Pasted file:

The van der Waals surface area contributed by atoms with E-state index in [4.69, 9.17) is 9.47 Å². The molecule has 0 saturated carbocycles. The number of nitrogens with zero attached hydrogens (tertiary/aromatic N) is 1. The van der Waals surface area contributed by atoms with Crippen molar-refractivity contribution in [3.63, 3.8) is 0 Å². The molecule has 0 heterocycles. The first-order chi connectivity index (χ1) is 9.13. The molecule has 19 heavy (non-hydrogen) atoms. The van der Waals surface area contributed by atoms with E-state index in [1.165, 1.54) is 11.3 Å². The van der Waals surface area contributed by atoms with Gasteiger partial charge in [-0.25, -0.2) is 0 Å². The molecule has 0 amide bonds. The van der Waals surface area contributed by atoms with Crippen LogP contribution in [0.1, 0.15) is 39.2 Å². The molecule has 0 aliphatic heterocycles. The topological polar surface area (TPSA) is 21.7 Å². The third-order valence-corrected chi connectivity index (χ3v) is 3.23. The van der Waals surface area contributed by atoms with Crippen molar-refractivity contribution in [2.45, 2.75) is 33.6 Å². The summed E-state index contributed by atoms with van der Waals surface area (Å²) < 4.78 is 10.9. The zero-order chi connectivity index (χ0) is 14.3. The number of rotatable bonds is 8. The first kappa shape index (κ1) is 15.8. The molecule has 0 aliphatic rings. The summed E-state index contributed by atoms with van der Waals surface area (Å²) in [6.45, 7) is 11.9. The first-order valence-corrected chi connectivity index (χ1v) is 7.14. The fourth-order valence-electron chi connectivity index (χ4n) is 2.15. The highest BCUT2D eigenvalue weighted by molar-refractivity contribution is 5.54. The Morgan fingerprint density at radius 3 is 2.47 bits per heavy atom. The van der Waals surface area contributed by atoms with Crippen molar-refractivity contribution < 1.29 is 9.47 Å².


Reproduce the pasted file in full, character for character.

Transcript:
The van der Waals surface area contributed by atoms with E-state index in [4.69, 9.17) is 9.47 Å². The molecule has 0 saturated carbocycles. The number of nitrogens with zero attached hydrogens (tertiary/aromatic N) is 1. The van der Waals surface area contributed by atoms with Crippen molar-refractivity contribution in [3.63, 3.8) is 0 Å². The molecule has 0 heterocycles. The first-order chi connectivity index (χ1) is 9.13. The molecule has 19 heavy (non-hydrogen) atoms. The van der Waals surface area contributed by atoms with E-state index in [1.165, 1.54) is 11.3 Å². The van der Waals surface area contributed by atoms with Gasteiger partial charge in [-0.25, -0.2) is 0 Å². The molecule has 0 amide bonds. The van der Waals surface area contributed by atoms with Crippen LogP contribution in [0.1, 0.15) is 39.2 Å². The molecule has 0 aliphatic heterocycles. The topological polar surface area (TPSA) is 21.7 Å². The third-order valence-corrected chi connectivity index (χ3v) is 3.23. The van der Waals surface area contributed by atoms with Crippen molar-refractivity contribution in [2.45, 2.75) is 33.6 Å². The summed E-state index contributed by atoms with van der Waals surface area (Å²) < 4.78 is 10.9. The zero-order chi connectivity index (χ0) is 14.3. The number of rotatable bonds is 8. The first kappa shape index (κ1) is 15.8. The molecule has 0 aliphatic rings. The summed E-state index contributed by atoms with van der Waals surface area (Å²) in [6.45, 7) is 11.9. The first-order valence-corrected chi connectivity index (χ1v) is 7.14. The fourth-order valence-electron chi connectivity index (χ4n) is 2.15. The highest BCUT2D eigenvalue weighted by molar-refractivity contribution is 5.54. The Morgan fingerprint density at radius 3 is 2.47 bits per heavy atom. The van der Waals surface area contributed by atoms with Crippen molar-refractivity contribution < 1.29 is 9.47 Å².